The UAE is always considered as an attractive destination to work, live, or set up a business. One of the primary reasons for this is the well-known statement that the UAE is ‘tax free’ country.
The question that most often follows is, is that true? The answer is both yes…and no! The UAE is mostly tax free, but there are some areas where taxes are applied.
In this monthly insight, we break down the taxes that are applicable in the UAE, as well as which aspects of life in the UAE really are tax free, and how to take advantage of them as an individual or business owner.
Contrary to widespread belief, there are some taxes that exist in the UAE. For the starters, the profits of international banks and energy firms operating in the UAE are taxed at the federal level. Further, there are several municipal taxes applicable in the UAE: you may notice a 10% tax added to the bill on hotel and restaurant visits, and there is also a form of council tax applied to utility bills. Alcohol is also heavily taxed upon import and purchase, and lastly, VAT was implemented in the UAE in 2018, at a common rate of 5% in line with Common VAT Agreement of the states of Gulf Cooperation Council.
Whilst the above looks like a lengthy list, there is one key aspect that remains tax free in the UAE, and that is personal income tax (both for individuals and corporate). Moreveor, reporting on a broadcast last year, H.H. Sheikh Mohammed bin Rashid Al Maktoum, the Vice President and Prime Minister of the UAE and the Ruler of Dubai stated that: “his country would never adopt income tax as a way to relieve debt.”
This means that it is unlikely that tax will ever be levied on income in the UAE. We discuss both corporate and personal income tax in the UAE in further detail below.
Corporate Income Tax in UAE
Each Emirate has its own laws on corporate taxes for companies operating within them, but, and as mentioned above, taxes are imposed only on foreign gas or oil producing companies and branches of international banks operating in UAE.
Therefore, all other companies established in the UAE are not subject to corporate taxes. This is applicable across all UAE jurisdictions (Onshore, Free Zone and Offshore). Furthermore, there are no withholding taxes levied on companies who remit income outwards whether it be dividends, royalties, or interest. Therefore, repatriation of profits is 100% tax free and there are no limitations on the amounts repatriated.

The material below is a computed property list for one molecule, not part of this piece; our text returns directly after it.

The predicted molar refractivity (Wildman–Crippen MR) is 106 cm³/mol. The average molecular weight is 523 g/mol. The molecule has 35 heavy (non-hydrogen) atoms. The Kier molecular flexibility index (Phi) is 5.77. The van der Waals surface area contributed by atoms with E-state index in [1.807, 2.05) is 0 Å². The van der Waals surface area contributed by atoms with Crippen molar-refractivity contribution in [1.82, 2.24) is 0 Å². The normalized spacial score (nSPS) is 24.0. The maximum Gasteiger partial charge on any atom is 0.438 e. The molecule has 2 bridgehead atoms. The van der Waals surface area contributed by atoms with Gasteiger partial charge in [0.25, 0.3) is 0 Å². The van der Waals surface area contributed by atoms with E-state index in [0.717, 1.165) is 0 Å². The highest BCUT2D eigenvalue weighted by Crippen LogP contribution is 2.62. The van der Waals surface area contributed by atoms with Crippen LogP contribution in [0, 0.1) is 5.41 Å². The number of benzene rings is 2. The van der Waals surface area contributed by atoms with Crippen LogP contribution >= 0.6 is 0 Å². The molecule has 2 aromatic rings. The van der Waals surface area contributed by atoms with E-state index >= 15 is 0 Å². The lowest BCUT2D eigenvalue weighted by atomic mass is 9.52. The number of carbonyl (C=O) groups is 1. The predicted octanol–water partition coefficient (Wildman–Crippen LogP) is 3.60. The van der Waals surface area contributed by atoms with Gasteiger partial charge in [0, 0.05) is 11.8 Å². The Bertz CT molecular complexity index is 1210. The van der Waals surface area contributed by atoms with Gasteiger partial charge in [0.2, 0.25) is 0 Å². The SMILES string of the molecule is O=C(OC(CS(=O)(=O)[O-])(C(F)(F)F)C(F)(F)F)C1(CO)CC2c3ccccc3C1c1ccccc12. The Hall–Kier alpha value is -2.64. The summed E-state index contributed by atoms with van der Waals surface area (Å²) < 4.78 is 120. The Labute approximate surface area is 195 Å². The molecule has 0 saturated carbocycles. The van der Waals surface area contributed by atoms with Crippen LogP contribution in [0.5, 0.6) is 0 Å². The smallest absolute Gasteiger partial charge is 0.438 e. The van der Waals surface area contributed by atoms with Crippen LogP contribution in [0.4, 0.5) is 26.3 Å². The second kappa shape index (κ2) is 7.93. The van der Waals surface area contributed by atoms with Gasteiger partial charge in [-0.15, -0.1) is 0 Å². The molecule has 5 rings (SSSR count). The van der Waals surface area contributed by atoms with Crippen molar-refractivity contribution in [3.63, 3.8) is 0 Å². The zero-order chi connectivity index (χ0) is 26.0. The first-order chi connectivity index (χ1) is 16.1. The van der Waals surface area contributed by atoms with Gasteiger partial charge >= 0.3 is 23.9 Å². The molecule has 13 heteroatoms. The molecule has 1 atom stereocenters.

The only form of taxation that may be encountered is VAT (Value Added Tax). However, this is only applicable to UAE businesses providing goods or services to customers based in the UAE or GCC region. VAT being an indirect tax is borne by the end consumer but the reponsibility of payment it to the authorities is on the goods or services provider. Goods and services however, provided internationally are zero-rated for VAT purposes.
Personal Income Tax
The UAE Federal Government does not impose any form of tax on income earned by individuals in the UAE. Therefore, if you are a resident living and working in the UAE, this means that your UAE earnings are free from tax.
However, in this instance it is important to differentiate between physical or civil residency and tax or fiscal residency. Civil Residence is a casual term often used to define the country which you are currently living in, and/or the country which you have the strongest affiliation with. A Fiscal Residency is the country which you claim as your “fiscal home” and therefore are called to pay taxes to, according to that country’s tax laws.
Having your “fiscal home” in a favourable tax jurisdiction is where the benefit of the UAE residence comes in. By first obtaining residence status, and then ultimately fiscal residence status in the UAE, you can take full advantage of the tax-free environment.
UAE residency is obtained either by being employed, setting up your own company or investing in property in the UAE. Once you are resident, you then need to demonstrate adequate substance in the UAE to become a fiscal resident.
Substance is the collection of sufficient evidence required by both the tax authorities, as well as financial institutions to demonstrate that the country you are claiming as your “fiscal home” (and thus your fiscal residency) is indeed where you have substantial interests. A proper employment (a double benefit if at your own UAE company), maintaining a personal current account (on which salary payments are made and from which local expenses are deducted), a local phone number, a local mailing address and of course a place of accommodation, would build a compelling case of substance and legitimacy.
Finally, having the above in place gives you eligibility to apply for a UAE Personal Tax Certificate. The tax certificate is proof that you have met the UAE’s criteria for fiscal residency and declares that you are a resident in the UAE for tax purposes.
In my opinion the right thing to say is that ‘the UAE is free of personal and corporate taxes’. And whilst there are some forms of tax that may be encountered, the UAE remains an exceedingly tax efficient state. This, coupled with the recent relaxations surrounding company ownership, longer term residence visas and inheritance laws, have cemented the region’s status as an attractive base for the global citizens of today.
At Protax, we help businsesses from across the world to successfully establish a presence in the UAE, both professionally or personally.